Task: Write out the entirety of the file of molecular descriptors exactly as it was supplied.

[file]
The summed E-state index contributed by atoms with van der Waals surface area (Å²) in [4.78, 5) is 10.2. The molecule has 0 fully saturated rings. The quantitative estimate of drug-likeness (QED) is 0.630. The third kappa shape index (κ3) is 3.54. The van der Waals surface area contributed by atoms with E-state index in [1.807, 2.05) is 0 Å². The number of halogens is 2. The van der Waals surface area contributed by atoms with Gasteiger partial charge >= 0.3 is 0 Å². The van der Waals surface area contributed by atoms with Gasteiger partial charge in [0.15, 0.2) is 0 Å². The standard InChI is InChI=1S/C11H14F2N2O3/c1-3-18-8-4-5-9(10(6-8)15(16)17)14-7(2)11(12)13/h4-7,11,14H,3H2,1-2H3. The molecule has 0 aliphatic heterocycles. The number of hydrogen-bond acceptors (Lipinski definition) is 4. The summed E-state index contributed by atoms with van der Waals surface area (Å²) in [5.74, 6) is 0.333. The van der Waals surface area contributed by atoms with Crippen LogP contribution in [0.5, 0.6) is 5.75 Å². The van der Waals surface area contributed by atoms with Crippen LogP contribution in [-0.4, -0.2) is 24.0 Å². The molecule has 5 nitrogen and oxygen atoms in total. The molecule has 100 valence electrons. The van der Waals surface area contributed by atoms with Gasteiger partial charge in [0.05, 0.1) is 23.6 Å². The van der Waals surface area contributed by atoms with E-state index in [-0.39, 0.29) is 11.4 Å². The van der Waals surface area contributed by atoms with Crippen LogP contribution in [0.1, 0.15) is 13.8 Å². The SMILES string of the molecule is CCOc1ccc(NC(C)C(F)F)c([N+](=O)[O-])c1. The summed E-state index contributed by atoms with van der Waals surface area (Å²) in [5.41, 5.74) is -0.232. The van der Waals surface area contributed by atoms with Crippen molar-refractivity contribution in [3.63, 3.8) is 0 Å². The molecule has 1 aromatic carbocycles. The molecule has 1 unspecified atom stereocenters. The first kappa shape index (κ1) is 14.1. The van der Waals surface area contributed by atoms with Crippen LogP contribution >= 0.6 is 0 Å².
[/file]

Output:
The summed E-state index contributed by atoms with van der Waals surface area (Å²) in [4.78, 5) is 10.2. The molecule has 0 fully saturated rings. The quantitative estimate of drug-likeness (QED) is 0.630. The third kappa shape index (κ3) is 3.54. The van der Waals surface area contributed by atoms with E-state index in [1.807, 2.05) is 0 Å². The number of halogens is 2. The van der Waals surface area contributed by atoms with Gasteiger partial charge >= 0.3 is 0 Å². The van der Waals surface area contributed by atoms with Gasteiger partial charge in [0.15, 0.2) is 0 Å². The standard InChI is InChI=1S/C11H14F2N2O3/c1-3-18-8-4-5-9(10(6-8)15(16)17)14-7(2)11(12)13/h4-7,11,14H,3H2,1-2H3. The molecule has 0 aliphatic heterocycles. The number of hydrogen-bond acceptors (Lipinski definition) is 4. The summed E-state index contributed by atoms with van der Waals surface area (Å²) in [5.74, 6) is 0.333. The van der Waals surface area contributed by atoms with Crippen LogP contribution in [0.5, 0.6) is 5.75 Å². The van der Waals surface area contributed by atoms with Crippen LogP contribution in [-0.4, -0.2) is 24.0 Å². The molecule has 5 nitrogen and oxygen atoms in total. The molecule has 100 valence electrons. The van der Waals surface area contributed by atoms with Gasteiger partial charge in [0.05, 0.1) is 23.6 Å². The van der Waals surface area contributed by atoms with E-state index in [-0.39, 0.29) is 11.4 Å². The van der Waals surface area contributed by atoms with Crippen LogP contribution in [0.1, 0.15) is 13.8 Å². The SMILES string of the molecule is CCOc1ccc(NC(C)C(F)F)c([N+](=O)[O-])c1. The summed E-state index contributed by atoms with van der Waals surface area (Å²) in [5.41, 5.74) is -0.232. The van der Waals surface area contributed by atoms with Crippen molar-refractivity contribution in [3.63, 3.8) is 0 Å². The molecule has 1 aromatic carbocycles. The molecule has 1 unspecified atom stereocenters. The first kappa shape index (κ1) is 14.1. The van der Waals surface area contributed by atoms with Crippen LogP contribution >= 0.6 is 0 Å².